Where can you find First Research content? Visit the First Research website and learn about getting a First Research add-on to a Hoover’s subscription or delivery via D&B CRM solutions.


Come See Us at Oracle OpenWorld 2014

OOWboothpeopleD&B is charged up for this week’s Oracle OpenWorld conference in San Francisco. First, there’s our new partnership with Oracle. That work is coming to fruition quickly — Oracle announced today Oracle Data as a Service (DaaS) for Sales, a new Cloud component that includes D&B commercial content. Oracle’s goal? Meet its customers’ ongoing needs to qualify customers and improve the productivity of sales and marketing team members, for ultimate profitability.

Expect a lot of talk at the show about the potential of DaaS to improve data quality inside applications. We’ll also be participating in a Content Session with Oracle called Big Data and DaaS in Business-to-Business Applications. D&B’s General Manager and EVP of Partner Solutions, Mike Sabin, will be speaking alongside Oracle’s head of DaaS, Omar Tawakol, and Niraj Deo, Senior Director Oracle Cloud Product Management.

Make time in your schedule to listen in on the conversation: Wed. Oct 1 at 11:30am-12:15pm, Room 2002, Moscone West. And be sure to see Oracle’s demonstration center in Moscone West, 2nd floor to learn more about Oracle’s DaaS plans, and check out these other Oracle DaaS sessions.

Stop by the D&B booth in Moscone South, #1637 to see how D&B’s commercial data will flow into Oracle’s Cloud applications and see our early work with Oracle’s inhouse tool, Value Navigator.  We’ll also be giving away credit card-sized phone chargers and snacks. Don’t be shy! We’re always looking to have great conversations with folks interested in data quality.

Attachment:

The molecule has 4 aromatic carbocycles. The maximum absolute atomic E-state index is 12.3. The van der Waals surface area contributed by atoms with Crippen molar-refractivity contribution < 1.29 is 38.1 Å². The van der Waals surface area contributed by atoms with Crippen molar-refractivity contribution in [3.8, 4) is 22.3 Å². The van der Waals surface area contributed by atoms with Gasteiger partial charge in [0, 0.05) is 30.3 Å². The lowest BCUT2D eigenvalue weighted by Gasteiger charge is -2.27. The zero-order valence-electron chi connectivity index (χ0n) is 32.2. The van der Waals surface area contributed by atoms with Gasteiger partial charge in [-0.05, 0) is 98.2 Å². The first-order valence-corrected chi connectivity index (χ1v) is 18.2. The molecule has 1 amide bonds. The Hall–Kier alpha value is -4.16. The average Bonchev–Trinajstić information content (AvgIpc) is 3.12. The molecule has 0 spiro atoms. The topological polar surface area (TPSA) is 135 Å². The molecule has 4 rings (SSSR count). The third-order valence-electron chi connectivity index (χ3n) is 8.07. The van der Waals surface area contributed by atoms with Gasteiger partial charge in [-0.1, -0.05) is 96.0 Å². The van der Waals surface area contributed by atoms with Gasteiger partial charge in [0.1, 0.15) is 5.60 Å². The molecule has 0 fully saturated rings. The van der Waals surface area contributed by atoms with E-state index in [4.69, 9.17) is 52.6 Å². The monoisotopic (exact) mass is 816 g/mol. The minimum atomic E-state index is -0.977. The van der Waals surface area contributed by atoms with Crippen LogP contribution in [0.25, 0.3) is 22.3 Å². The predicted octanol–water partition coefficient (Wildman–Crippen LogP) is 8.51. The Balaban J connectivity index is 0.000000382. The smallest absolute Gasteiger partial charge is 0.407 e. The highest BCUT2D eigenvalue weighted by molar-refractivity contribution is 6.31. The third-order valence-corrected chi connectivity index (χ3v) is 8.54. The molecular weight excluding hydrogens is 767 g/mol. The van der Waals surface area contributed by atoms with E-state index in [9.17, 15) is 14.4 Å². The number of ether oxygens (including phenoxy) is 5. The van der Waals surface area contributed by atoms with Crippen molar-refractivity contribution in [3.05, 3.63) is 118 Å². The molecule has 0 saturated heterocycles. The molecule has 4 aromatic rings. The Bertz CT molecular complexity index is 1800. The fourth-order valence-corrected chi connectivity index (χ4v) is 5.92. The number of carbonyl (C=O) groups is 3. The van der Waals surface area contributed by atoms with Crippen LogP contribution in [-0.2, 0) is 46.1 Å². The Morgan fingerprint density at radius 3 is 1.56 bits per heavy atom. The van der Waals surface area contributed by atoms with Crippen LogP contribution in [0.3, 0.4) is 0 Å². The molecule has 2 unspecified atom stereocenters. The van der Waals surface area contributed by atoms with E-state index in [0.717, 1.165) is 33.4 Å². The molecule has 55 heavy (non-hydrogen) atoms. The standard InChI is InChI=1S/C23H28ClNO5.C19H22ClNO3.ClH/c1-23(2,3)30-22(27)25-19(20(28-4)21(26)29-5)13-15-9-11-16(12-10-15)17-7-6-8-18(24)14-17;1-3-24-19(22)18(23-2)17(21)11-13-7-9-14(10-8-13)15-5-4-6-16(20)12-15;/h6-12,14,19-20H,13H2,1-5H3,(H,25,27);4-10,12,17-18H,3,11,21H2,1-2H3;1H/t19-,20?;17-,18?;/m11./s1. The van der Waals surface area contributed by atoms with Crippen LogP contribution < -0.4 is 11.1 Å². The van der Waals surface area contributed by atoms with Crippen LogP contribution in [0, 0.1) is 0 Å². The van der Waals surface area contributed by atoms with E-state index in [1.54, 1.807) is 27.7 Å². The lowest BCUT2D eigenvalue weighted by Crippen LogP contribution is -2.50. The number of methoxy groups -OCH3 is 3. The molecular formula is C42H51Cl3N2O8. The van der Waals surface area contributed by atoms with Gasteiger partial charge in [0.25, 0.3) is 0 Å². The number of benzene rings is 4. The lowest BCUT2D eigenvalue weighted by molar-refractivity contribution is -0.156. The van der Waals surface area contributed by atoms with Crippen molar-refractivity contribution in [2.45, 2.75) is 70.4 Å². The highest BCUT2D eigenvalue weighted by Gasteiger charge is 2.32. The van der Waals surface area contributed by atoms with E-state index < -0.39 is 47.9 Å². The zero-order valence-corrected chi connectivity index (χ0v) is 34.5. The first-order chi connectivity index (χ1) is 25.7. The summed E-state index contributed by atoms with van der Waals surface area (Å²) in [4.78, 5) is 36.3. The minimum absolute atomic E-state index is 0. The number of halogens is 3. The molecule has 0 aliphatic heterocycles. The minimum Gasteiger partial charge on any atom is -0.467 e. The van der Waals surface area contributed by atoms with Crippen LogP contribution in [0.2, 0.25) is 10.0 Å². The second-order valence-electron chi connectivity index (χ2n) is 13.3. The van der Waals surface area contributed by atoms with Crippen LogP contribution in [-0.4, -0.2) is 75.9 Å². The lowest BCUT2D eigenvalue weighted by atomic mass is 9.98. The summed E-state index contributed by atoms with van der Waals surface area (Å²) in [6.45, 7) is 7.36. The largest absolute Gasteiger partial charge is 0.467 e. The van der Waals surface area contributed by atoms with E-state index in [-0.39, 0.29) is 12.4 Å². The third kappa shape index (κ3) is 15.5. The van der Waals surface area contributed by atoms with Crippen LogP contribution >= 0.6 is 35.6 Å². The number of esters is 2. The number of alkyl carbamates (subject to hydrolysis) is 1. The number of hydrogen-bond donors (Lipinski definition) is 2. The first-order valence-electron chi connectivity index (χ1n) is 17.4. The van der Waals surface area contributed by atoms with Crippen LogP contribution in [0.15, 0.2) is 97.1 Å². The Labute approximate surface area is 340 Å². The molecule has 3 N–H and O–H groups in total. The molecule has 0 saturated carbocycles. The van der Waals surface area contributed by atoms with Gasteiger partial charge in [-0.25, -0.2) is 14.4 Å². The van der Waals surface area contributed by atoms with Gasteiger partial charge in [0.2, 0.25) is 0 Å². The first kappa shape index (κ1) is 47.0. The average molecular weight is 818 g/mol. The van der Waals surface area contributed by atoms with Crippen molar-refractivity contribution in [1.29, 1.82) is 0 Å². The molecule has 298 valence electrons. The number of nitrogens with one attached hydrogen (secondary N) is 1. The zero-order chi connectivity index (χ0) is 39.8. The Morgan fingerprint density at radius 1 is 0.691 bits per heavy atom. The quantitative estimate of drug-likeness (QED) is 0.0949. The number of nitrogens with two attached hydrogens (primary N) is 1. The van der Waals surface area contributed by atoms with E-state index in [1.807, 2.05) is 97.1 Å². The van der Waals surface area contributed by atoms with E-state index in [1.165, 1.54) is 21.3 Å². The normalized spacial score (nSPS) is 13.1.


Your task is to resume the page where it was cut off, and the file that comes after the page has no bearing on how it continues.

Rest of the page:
D&B and Oracle Team Up to Enrich Cloud-based Business Apps

the_aucitronD&B is taking its new “outside-in” approach seriously, signing a strategic partnership agreement with Oracle that makes D&B data available to sales and marketing professionals through Oracle’s cloud-based Data as a Service for Business (Oracle DaaS for Business).

The combined solution is designed to create an ‘intelligent data layer’ — a way to add rich sources of third-party data, including D&B’s commercial business data, social media and professional contact information, to Oracle’s cloud-based applications.

The pre-integrated solution places the power directly in the hands of end users, enabling them to access data in native formats and to view high-quality data and insights within their application ecosystem. Using Oracle DaaS for Business with D&B data, companies can make headway on key strategic initiatives such as:

  • Data-driven decision-making